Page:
A promising Chinese driver has long been seen as something of a holy grail for Formula 1: a key that could unlock the door to world’s most populous nation and its rapidly growing economy. In 2019, the chances of F1 having its first Chinese driver in the near future have skyrocketed thanks to the surprisingly strong form of Formula 2 rookie Guanyu Zhou.
Right now, Zhou is being tipped by some as not just the greatest Chinese prospect in junior single-seaters, but as the best F1 prospect in F2 bar none.
OK, so this year’s F2 grid is not the greatest the series has ever had, but between the experienced talents fighting for the championship and a rookie crop that includes the reigning GP3 and European Formula 3 champions, it’s solid competition against which Zhou has had to make his mark.
It has been those performances relative to other F2 newcomers that have perhaps really made Zhou stand out so far. His fellow Renault Sport Academy protege Anthoine Hubert is making at least an equal claim to have been the star rookie so far, performing wonders on occasion with a struggling Arden team.
But in championship terms, Zhou is the pick of the bunch, and while he has underneath him one of the category’s strongest packages courtesy of the Virtuosi team, he has had to make a bigger step up from European F3, without any of the experience with the Pirelli tyres that Hubert built up during his two-year stint in GP3.
Tyre management is key to success in F2, and something that has so far held back Zhou’s former F3 team-mate Mick Schumacher (the most fancied of the rookies coming into the year, who pre-Spa has the sixth-best qualifying average yet is only 11th in the points). Even Lando Norris admitted to struggling with it when he made the same jump last season.
For Zhou to have been such a cut above Schumacher so far is especially interesting, given the way their 2018 seasons turned out as team-mates in the all-conquering Prema European F3 squad. While Schumacher romped to the title with his late-season run of wins, Zhou was – like three-fifths of a super-strong Prema quintet – frustrated about the way his title bid vanished over the second half of the year.
Zhou’s three-year tenure in F3 was one where his he struggled to justify on merit his place on the Ferrari Driver Academy, one he’d held since karts. He had jumped up to F3 relatively early, with just a year in Formula 4 under his belt, and podiums in his rookie campaign with Motopark were a sign of promise. But his second year lacked obvious improvement despite a move back to Prema, and his third season ended with him eighth in the standings (just as the previous season) despite this time making a clear step forward in performance. A spate of incidents, including with Schumacher, hampered his chances, as did a loss of qualifying form at a key moment.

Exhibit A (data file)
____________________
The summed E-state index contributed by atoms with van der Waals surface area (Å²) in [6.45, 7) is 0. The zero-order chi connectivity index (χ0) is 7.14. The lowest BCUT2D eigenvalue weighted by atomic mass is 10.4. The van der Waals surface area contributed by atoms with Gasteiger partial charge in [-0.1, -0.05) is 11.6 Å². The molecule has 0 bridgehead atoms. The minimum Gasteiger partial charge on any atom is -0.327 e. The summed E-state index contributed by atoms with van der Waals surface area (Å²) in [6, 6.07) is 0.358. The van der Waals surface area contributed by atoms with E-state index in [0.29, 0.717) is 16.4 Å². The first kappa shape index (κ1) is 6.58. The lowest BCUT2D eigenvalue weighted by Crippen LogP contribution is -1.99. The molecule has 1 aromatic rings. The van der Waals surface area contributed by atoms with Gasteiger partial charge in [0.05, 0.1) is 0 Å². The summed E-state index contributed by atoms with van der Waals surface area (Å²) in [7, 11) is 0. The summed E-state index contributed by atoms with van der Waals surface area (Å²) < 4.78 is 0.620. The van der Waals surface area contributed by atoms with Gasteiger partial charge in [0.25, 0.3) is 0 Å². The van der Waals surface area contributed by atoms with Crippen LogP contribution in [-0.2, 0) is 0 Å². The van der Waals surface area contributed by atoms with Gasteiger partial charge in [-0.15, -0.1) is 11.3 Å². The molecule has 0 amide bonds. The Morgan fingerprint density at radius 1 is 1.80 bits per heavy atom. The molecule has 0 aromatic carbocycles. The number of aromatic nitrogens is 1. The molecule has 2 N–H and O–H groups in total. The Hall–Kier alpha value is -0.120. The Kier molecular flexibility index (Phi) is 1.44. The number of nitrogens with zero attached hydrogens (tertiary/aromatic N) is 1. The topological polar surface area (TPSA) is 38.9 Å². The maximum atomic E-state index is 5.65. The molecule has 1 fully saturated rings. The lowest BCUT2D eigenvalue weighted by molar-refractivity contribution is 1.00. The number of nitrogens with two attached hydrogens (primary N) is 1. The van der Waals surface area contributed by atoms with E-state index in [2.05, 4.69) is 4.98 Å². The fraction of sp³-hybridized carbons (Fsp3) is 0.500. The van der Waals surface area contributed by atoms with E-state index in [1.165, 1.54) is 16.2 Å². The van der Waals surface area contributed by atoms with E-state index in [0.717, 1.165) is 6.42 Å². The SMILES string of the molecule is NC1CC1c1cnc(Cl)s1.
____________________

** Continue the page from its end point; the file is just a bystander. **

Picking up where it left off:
“That period we had good times, hard times,” Zhou says of his F3 stint. “Last year was definitely the most difficult time, because I had a chance for the win, almost leading the championship for the whole first half of the season, and then it just went downhill afterwards.”
This time last year it was not Zhou being talked about as the most serious Chinese F1 prospect, but Yifei Ye, whose corresponding title bid in the Formula Renault Eurocup had lasted longer. But although Renault signed Ye ahead his move into FIA F3, where he’s yet to score a single point, it’s the capture of Zhou earlier in the off-season that now looks like a shrewd piece of business. The switch also appears from the outside to have done Zhou the world of good.
“My dream was always Formula 1,” he says. “Joining Renault, [there’s] so much opportunities for me to be involved with the F1 project. As a development driver I get time in the simulator, developing the car. At the same time I’m doing RS17 tests and doing a lot of roadshows for the team. It’s been great so far. I’m just happy they’ve given me this opportunity and trust me to do all this.”
At the moment, Zhou’s testing with Renault has been limited to the two-year-old RS17, with mileage in such cars less restrained by the regulations. But although he won’t be drawn on any specifics, his first run-out in Renault’s current F1 challenger must surely be just around the corner given his F2 form.
That form began with a fine fourth place in the Bahrain sprint race, where his rapid adaptation to the tyres was already on show. By round three at Barcelona, he’d led a feature race and finished it in third. Further podiums came in the Monaco and Paul Ricard sprints, before he impressively beat veteran team-mate Luca Ghiotto to take his maiden pole position at Silverstone.
“Definitely happy,” is Zhou’s summary. “[Some] unlucky moments as well, but overall I’m happy and impressed with how me and the team are doing so far. We’ve done a good job for a rookie season. A few times I’ve been on the podium, leading the race, we were so close to getting the first win, in the feature race as well. So it’s always a nice feeling, and gives me a good boost to keep going.”